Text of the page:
In a large series of pituitary adenomas, out of 29 atypical pituitary adenomas, three showed infrasellar invasion with erosion of the base of the sella turcica.[18] We reported two pituitary adenomas with rare extensive bony invasion into the sphenoid bone.

The skeleton, after lungs and liver, is the third most common site of metastatic disease, and it is the most common malignancy of bone. Overall, the most common sites of bony metastases are the spine, pelvis, ribs, skull, and proximal femur and breast, lung, prostate, kidney, and thyroid constitute the common primary lesions in adults.[19] In our study, we identified a rare case of a metastatic glioblastoma in the lumbar spine from a known primary intracranial glioblastoma multiforme (GBM). Extracranial GBM metastases occur in only about 0.4%–2.0%.[20] However, in recent years, the number of cases of spinal metastasis from intracranial GBM seems to be increasing, which might be due to improved diagnostic tools, prolonged survival time due to improved therapy, or changes in the biological properties of tumors as a result of surgery, radiotherapy, and chemotherapy.[21] The most common sites for spinal GBM metastases are the lower thoracic, upper lumbar, and lumbosacral region. We also reported a rare cervical spine metastasis from salivary gland neoplasm.

Infections of cranium and spine form a major bulk of the nonneoplastic lesions. Tuberculosis (TB) is highly prevalent in developing countries, with skeletal involvement seen in 10% of all patients with extrapulmonary TB.[22] In our study, dorsal spine was the most affected area followed by lumbar, with a male predilection, similar to other studies in literature.[22],[23] Tuberculous osteomyelitis of skull is a very rare occurrence, accounting for 1% of skeletal TB.[24] Isolated TB of spheno-clival region is very rare; in the few reported cases, it was involved in contiguity, from the mastoids, paranasal sinuses, or adjacent meninges.[25] In our study, only one case of tuberculous osteomyelitis of clivus was found, illustrating its rare occurrence.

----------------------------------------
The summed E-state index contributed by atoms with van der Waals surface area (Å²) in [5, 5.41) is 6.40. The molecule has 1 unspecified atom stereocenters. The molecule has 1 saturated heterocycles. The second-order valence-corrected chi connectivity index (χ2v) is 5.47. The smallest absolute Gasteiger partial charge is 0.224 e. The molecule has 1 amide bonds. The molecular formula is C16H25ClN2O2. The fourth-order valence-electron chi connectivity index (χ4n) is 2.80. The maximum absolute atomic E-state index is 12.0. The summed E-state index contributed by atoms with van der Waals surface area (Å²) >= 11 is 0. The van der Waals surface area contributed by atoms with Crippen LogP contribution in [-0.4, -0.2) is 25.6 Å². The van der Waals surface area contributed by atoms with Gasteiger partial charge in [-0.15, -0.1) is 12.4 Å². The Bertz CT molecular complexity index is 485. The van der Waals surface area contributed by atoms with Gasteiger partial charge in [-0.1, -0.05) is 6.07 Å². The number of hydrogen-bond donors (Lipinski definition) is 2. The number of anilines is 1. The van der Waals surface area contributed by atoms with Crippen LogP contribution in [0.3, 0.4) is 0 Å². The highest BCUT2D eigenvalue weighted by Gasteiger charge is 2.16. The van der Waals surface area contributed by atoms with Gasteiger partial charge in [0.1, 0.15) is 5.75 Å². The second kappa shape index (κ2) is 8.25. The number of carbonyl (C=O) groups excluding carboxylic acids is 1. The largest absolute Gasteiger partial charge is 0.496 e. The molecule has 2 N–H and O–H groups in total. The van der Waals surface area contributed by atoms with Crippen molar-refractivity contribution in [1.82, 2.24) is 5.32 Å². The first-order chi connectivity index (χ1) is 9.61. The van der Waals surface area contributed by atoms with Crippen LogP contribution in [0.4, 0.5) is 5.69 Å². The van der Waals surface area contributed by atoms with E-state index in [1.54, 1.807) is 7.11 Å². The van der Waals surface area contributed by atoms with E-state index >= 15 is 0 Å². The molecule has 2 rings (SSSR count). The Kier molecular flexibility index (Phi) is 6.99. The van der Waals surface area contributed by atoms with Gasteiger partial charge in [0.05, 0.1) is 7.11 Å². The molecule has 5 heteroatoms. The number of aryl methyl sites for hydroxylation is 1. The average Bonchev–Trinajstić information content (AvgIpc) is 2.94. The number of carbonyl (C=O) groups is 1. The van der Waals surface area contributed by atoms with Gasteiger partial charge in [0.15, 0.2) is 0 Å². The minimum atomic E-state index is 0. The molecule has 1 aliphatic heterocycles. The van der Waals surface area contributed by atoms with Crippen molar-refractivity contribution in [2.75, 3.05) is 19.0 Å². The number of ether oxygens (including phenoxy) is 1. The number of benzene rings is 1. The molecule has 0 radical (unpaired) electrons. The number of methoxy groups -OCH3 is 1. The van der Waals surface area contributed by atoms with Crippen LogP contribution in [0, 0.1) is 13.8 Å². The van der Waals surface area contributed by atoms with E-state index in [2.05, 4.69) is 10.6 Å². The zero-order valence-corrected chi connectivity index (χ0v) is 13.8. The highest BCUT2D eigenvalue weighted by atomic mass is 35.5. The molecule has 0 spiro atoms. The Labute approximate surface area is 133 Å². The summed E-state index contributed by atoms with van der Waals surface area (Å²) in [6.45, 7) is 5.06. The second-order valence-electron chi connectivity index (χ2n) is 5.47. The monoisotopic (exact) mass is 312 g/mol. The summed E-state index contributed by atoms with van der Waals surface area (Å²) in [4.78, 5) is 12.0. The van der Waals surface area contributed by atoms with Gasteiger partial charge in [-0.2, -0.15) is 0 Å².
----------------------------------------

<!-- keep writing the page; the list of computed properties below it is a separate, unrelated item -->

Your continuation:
Postoperative craniotomy-related infections are the predominant source of cranial osteomyelitis in developed countries.[26] In our study, five cases were diagnosed as acute osteomyelitis in the cranium, of which three were seen in the postoperative period.

In our study, the occurrence of zygomycosis in the clivus in an elderly male and aspergillosis in the pterygopalatine fossa could be due to contiguous spread from the invasive fungal sinusitis in an immunocompromised state, as observed in the literature.[27]

Parasitic infections affect the bone infrequently. In a study pertaining to bone cystic echinococcosis in Serbian population, which is an endemic country for echinococcosis, thoracic spine was most commonly involved.[28] This was seen in our case too.

   Conclusions Top

This study portrays a wide array of common and uncommon lesions of diverse etiology occurring at usual and unusual sites.

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Conflicts of interest

There are no conflicts of interest.

   References Top

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  [Figure 1], [Figure 2], [Figure 3], [Figure 4], [Figure 5], [Figure 6], [Figure 7], [Figure 8], [Figure 9], [Figure 10]

  [Table 1], [Table 2]